Look back here on the blog, I’ve generally seen compelling value in Providence Resource’s resource potential, except when it was trading at 600p plus…and we all know what happened next! Of course, we’ve seen huge share dilution since, but my valuation approach (which focused primarily on Barryroe) would still suggest attractive upside potential from here. Unfortunately, when it comes to junior explorers, resource potential is essentially inaccessible (or even worthless) when there’s no cash and/or a catalyst(s)…
But arguably, PVR now has both: It’s debt (& litigation) free with ample cash on hand, it now has a rig-contract signed for a Druid (& likely a Drombeg) drill, and Tony O’Reilly is obviously hoping to sign at least one farm-out deal by 2017. Of course, it’s hard to handicap the odds here & as usual the outcome will be pretty binary, so this is still a stock you should exit if you’re not prepared for a possible 75-90% loss (from here)…otherwise, in terms of risk/reward, your upside potential’s probably better than it’s ever been for your entire holding period.
Congrats from Germany !!
Thanks, Hielko – same to you, keep ’em coming!
What’s going on with the Finnish fur company you wrote about a year ago? Stock price is down…Any update?
Also is this only listed in Finland? My broker (IB) can’t find the ticker you used. Is there another listing?
Perfect storm hit the company in terms of Chinese over-production…which may be lower quality, but has hit auction prices hard & left a lot of auction furs unsold. Saga Furs is now restructuring what had become a progressively inflated cost base, but more aggressive cuts are obviously needed…otherwise, the company’s v dependent on the supply-demand situation correcting itself (there do appear to be signs of that, Chinese farms seem to have the ability to turn on & off production at will).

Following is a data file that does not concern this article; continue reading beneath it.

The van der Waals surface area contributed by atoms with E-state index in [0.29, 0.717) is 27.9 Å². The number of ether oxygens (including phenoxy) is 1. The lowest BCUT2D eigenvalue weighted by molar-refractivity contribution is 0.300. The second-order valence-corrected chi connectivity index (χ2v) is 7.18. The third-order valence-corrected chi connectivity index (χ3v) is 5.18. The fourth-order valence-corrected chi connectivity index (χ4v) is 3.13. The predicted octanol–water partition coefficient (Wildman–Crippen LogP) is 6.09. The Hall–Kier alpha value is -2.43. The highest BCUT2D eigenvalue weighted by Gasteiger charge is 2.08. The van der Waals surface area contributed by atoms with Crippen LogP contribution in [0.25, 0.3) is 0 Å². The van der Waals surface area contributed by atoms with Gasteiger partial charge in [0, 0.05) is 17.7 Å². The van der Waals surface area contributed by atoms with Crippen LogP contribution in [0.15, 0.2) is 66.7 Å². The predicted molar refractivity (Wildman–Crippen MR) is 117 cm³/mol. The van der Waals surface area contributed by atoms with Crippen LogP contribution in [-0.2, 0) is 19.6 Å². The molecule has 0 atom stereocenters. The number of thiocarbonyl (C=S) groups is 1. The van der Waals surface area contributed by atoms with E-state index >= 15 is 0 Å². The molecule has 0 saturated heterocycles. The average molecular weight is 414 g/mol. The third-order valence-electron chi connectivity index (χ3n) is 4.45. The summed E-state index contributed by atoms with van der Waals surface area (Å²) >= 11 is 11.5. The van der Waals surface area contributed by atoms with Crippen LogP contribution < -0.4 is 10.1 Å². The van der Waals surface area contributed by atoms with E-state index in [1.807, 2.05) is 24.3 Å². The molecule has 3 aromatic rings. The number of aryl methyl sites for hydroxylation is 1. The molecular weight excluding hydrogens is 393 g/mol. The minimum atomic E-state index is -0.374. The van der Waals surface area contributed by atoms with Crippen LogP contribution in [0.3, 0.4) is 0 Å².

Meanwhile, Saga trades at a 0.6 P/B & 1.1 P/S multiples – certainly appropriate in light of current fundamentals, but could also be considered deep-value territory in terms of historic/peak results. In terms of investor sentiment, opinion also now appears to be finely balanced, with the share price having stabilised around the current EUR 14.00 level since early summer.
I wouldn’t disagree with that: i) one can argue Saga’s business has always been cyclical & the Chinese have merely amplified that cycle…which could see Saga’s results come back even stronger in the next up-cycle, but ii) if the market’s undergoing a major secular change, I’m not convinced management have the will/guts to radically chop the staff/cost-base to preserve shareholder value. But I’m encouraged by the continuing fashion/luxury/consumer demand growth we see (hopefully the ultimate driver of success for the company), and would also still consider Saga an interesting play on emerging market consumers. Not to mention, there’s always the possibility of a business combination with Kopenhagen Furs – which might suggest competition/anti-trust issues, but in this instance I’m not sure regulators would particularly care (or oppose a deal) – though I wouldn’t recommend holding a stock simply for a deal that might never happen.
I only see a Finnish listing: SAGCV:FH. No idea why your broker can’t find it…could just mean they don’t cover that market. Here’s the Bloomberg ticker:
And the actual Nasdaq OMX Nordic ticker:
Thank you very much for your reply.
I’ll have to revisit the thesis. Chinese over supply can take a while to work through